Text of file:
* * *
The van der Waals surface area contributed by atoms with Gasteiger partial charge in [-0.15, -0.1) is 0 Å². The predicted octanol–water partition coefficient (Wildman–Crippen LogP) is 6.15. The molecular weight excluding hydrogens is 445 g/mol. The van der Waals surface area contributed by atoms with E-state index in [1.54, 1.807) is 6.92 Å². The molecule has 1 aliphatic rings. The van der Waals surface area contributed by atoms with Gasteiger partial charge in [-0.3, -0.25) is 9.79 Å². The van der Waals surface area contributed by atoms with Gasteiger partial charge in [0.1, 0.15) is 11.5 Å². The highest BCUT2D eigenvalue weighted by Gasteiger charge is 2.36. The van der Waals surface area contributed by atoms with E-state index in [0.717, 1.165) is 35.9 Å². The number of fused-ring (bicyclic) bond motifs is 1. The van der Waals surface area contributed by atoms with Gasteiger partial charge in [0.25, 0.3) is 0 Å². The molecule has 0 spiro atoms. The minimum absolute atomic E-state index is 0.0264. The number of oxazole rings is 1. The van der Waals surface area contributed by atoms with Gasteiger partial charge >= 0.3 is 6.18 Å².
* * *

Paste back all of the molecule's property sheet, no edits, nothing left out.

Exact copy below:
The van der Waals surface area contributed by atoms with Gasteiger partial charge in [-0.15, -0.1) is 0 Å². The predicted octanol–water partition coefficient (Wildman–Crippen LogP) is 6.15. The molecular weight excluding hydrogens is 445 g/mol. The van der Waals surface area contributed by atoms with E-state index in [1.54, 1.807) is 6.92 Å². The molecule has 1 aliphatic rings. The van der Waals surface area contributed by atoms with Gasteiger partial charge in [-0.3, -0.25) is 9.79 Å². The van der Waals surface area contributed by atoms with Gasteiger partial charge in [0.1, 0.15) is 11.5 Å². The highest BCUT2D eigenvalue weighted by Gasteiger charge is 2.36. The van der Waals surface area contributed by atoms with E-state index in [0.717, 1.165) is 35.9 Å². The number of fused-ring (bicyclic) bond motifs is 1. The van der Waals surface area contributed by atoms with Gasteiger partial charge in [0.25, 0.3) is 0 Å². The molecule has 0 spiro atoms. The minimum absolute atomic E-state index is 0.0264. The number of oxazole rings is 1. The van der Waals surface area contributed by atoms with Gasteiger partial charge >= 0.3 is 6.18 Å².